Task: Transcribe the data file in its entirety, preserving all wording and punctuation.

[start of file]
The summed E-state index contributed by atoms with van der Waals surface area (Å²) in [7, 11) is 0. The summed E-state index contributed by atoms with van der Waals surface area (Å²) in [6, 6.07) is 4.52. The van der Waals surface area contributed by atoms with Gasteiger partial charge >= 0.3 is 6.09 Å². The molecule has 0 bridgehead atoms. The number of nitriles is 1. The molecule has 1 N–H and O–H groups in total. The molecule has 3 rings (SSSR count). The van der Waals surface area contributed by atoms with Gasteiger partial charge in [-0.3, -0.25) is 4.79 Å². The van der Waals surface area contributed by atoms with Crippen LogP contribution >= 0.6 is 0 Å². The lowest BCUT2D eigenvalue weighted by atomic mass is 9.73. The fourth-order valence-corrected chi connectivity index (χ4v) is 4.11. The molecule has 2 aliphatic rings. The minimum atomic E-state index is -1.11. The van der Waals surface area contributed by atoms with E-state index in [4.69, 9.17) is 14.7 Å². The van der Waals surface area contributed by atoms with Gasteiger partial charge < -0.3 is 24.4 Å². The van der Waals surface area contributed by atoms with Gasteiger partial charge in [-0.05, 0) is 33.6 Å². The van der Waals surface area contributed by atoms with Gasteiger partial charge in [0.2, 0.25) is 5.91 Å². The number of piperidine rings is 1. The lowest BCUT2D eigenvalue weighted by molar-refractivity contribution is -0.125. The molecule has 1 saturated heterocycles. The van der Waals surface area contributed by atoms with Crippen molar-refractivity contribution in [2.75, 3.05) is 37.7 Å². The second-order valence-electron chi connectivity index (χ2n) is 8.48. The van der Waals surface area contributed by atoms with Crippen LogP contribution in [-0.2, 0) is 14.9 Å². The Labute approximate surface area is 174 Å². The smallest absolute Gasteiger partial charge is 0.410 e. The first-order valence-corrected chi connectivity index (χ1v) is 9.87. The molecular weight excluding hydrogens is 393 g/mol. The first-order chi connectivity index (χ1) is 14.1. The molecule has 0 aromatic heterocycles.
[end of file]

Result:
The summed E-state index contributed by atoms with van der Waals surface area (Å²) in [7, 11) is 0. The summed E-state index contributed by atoms with van der Waals surface area (Å²) in [6, 6.07) is 4.52. The van der Waals surface area contributed by atoms with Gasteiger partial charge >= 0.3 is 6.09 Å². The molecule has 0 bridgehead atoms. The number of nitriles is 1. The molecule has 1 N–H and O–H groups in total. The molecule has 3 rings (SSSR count). The van der Waals surface area contributed by atoms with Gasteiger partial charge in [-0.3, -0.25) is 4.79 Å². The van der Waals surface area contributed by atoms with Crippen LogP contribution >= 0.6 is 0 Å². The lowest BCUT2D eigenvalue weighted by atomic mass is 9.73. The fourth-order valence-corrected chi connectivity index (χ4v) is 4.11. The molecule has 2 aliphatic rings. The minimum atomic E-state index is -1.11. The van der Waals surface area contributed by atoms with E-state index in [4.69, 9.17) is 14.7 Å². The van der Waals surface area contributed by atoms with Gasteiger partial charge < -0.3 is 24.4 Å². The van der Waals surface area contributed by atoms with Gasteiger partial charge in [-0.05, 0) is 33.6 Å². The van der Waals surface area contributed by atoms with Gasteiger partial charge in [0.2, 0.25) is 5.91 Å². The number of piperidine rings is 1. The lowest BCUT2D eigenvalue weighted by molar-refractivity contribution is -0.125. The molecule has 1 saturated heterocycles. The van der Waals surface area contributed by atoms with Crippen molar-refractivity contribution in [2.75, 3.05) is 37.7 Å². The second-order valence-electron chi connectivity index (χ2n) is 8.48. The van der Waals surface area contributed by atoms with Crippen LogP contribution in [-0.2, 0) is 14.9 Å². The Labute approximate surface area is 174 Å². The smallest absolute Gasteiger partial charge is 0.410 e. The first-order valence-corrected chi connectivity index (χ1v) is 9.87. The molecular weight excluding hydrogens is 393 g/mol. The first-order chi connectivity index (χ1) is 14.1. The molecule has 0 aromatic heterocycles.